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... a dozen biographies of Brando, or memoirs that depend on his presence. The weightiest of these is Peter Manso’s, published in 1994, when Brando still had ten years to live. (Mann hurries through those last years out of kindness as much as weariness. The killing of Drollet, the imprisonment of Christian and Cheyenne’s subsequent suicide left Brando a ...

First Puppet, Now Scapegoat

Inigo Thomas: Ass-Chewing in Washington, 30 November 2006

State of Denial: Bush at War 
by Bob Woodward.
Simon and Schuster, 560 pp., £18.99, October 2006, 0 7432 9566 8
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... signs off on dockets ensuring the swift arrival of tomorrow’s new orders. This is reminiscent of Preston Sturges’s The Great McGinty, a movie about a good-looking puppet installed as mayor of an American city by thugs too ugly and too thuggish to appear in public themselves. ‘To us,’ you can almost hear Adelman cry at that dinner party – to the ...
From Author to Reader: A Social Study of Books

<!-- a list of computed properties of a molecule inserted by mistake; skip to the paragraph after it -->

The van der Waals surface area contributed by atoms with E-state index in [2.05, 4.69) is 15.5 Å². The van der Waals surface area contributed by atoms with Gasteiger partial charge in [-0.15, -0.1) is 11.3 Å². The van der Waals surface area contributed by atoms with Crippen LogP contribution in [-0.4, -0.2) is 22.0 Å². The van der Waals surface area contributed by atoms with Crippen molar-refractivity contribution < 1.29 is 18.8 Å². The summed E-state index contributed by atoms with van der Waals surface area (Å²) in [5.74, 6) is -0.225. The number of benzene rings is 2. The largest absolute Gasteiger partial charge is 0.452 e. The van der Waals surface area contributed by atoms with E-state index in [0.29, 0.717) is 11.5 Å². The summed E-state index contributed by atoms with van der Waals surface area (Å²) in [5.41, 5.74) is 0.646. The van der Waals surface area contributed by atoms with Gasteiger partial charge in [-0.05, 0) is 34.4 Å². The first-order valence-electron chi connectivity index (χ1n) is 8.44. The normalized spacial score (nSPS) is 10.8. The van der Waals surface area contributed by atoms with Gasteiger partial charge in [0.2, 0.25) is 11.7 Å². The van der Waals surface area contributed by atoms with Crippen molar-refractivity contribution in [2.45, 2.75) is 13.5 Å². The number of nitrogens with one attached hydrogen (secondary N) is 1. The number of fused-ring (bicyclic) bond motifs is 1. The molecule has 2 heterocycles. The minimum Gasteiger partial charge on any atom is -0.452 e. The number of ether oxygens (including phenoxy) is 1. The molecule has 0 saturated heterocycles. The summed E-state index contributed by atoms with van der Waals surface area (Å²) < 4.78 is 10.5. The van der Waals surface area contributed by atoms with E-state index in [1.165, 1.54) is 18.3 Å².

by Peter Mann.
Routledge, 189 pp., £8.95, October 1982, 0 7100 9089 7
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David Copperfield 
by Charles Dickens, edited by Nina Burgis.
Oxford, 781 pp., £40, March 1981, 0 19 812492 9
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Martin Chuzzlewit 
by Charles Dickens, edited by Margaret Cardwell.
Oxford, 923 pp., £45, December 1982, 0 19 812488 0
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Books and their Readers in 18th-Century England 
edited by Isabel Rivers.
Leicester University Press, 267 pp., £15, July 1982, 0 7185 1189 1
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Mumby’s Publishing and Bookselling in the 20th Century 
by Ian Norrie.
Bell and Hyman, 253 pp., £12.95, October 1982, 0 7135 1341 1
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Reading Relations 
by Bernard Sharratt.
Harvester, 350 pp., £18.95, February 1982, 0 7108 0059 2
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... make his own tools before he can achieve anything. This, presumably, is the primitive need which Peter Mann’s From Author to Reader is intended to supply. Mann’s perspective is severely sociological, and his aim to lay a groundwork of conceptual starting-points. From Author to Reader has a superficially theoretic aspect: but it aspires to ...

Love, Loss and Family Advantage

Rosalind Mitchison, 1 September 1983

Family Forms in Historic Europe 
edited by Richard Wall.
Cambridge, 606 pp., £37.50, March 1983, 0 521 24547 8
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Servants in Husbandry in Early Modern England 
by Ann Kussmaul.